When You Cannot Run, Part 2

When You Cannot Run, Part 2

Although I ran cross country in high school, I did not run it well. I was always the slowest girl on the team be it because of inadequate cortisol coverage or my extreme grass allergy. I am proud to state that I finished every race.

As years passed, I learned how to better manage my Adrenal Insufficiency so that I could run more successfully. I won 3rd place in my age group for a five mile race. I shaved 43 minutes off of my half marathon PR. I was getting fast. I was getting good. And I was loving every minute of it.

Then the Nightmare happened.

In the aftermath, I was told I could not run.

Then, I became scared to run.

I was scared to acknowledge how much my 2013 crisis had stolen from me. I was scared to admit that I had finally started to taste my dream and I might never taste it again. I was scared to concede that my recovery from my near death experience would take much longer than I wanted.

As the Nightmare continues to fade, I continue to regain my strength. My passion to run has been reignited. In December, I completed the last leg of the Dallas Marathon. I cried as I sprinted across that finish line. It represented a new beginning. I was returning to the sport I loved.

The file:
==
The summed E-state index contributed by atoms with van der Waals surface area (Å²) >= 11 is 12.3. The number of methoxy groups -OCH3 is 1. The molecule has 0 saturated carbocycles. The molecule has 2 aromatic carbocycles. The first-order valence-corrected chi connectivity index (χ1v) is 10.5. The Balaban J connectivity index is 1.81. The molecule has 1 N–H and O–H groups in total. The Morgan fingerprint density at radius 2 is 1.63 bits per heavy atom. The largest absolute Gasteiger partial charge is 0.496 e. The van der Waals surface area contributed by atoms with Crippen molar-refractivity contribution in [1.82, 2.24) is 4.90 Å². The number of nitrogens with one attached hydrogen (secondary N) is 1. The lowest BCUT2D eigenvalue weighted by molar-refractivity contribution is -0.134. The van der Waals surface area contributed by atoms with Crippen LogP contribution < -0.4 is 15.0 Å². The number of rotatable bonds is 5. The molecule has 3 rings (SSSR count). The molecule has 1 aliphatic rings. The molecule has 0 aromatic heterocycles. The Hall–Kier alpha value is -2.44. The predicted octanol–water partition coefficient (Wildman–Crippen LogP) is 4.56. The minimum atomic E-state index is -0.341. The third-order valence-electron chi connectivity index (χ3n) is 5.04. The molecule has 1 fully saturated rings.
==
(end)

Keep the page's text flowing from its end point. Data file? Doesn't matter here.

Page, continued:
The very end of my 5.7 mile leg of the marathon in December.
I just happened to claim the leg with the torrential Texas downpour.

Shortly after the December race, I planned out my racing season. Hot Cake Hustle 5K in January. Hot Chocolate 15K in February. Rock N Roll Relay in March. And Plano Balloon Festival Half Marathon in September. I have a plan! I have my races! And I am finally well enough to get back into the sport I love!

Yet the Hot Chocolate 15K is tomorrow, and I am sitting it out.

Last Friday, I suddenly came down with a 101.3 deg fever. Triple dose of steroids and lots of fluids allowed the fever to break in under 24 hours. However it marked the start of a “flu like virus” according to my doctor. This past week I have been wheezing and coughing non-stop. The past two days, I’ve had no voice.

I cannot express in words the frustration I have with my body right now. I’m not supposed to be sick. I’m supposed to be preparing for tomorrows race. The Hot Chocolate is one of my favorite races. This also marked the first year of finishers medals!


Finisher’s Medals were introduced for the first time in 2015.

I could show up to the race tomorrow. I have the bib. I could complete the race tomorrow. I’m stubborn enough to make it across that finish line. But I know that the risk is not worth the reward.


I have the race bib. I have the race shirt. I have the cat standing guard.

Instead, I’ll sit this race out and actively chose to focus my energy on my next goal.

Dallas Rock-n-Roll, watch out. I’m coming for you in March.

Amber Nicole is Clearly Alive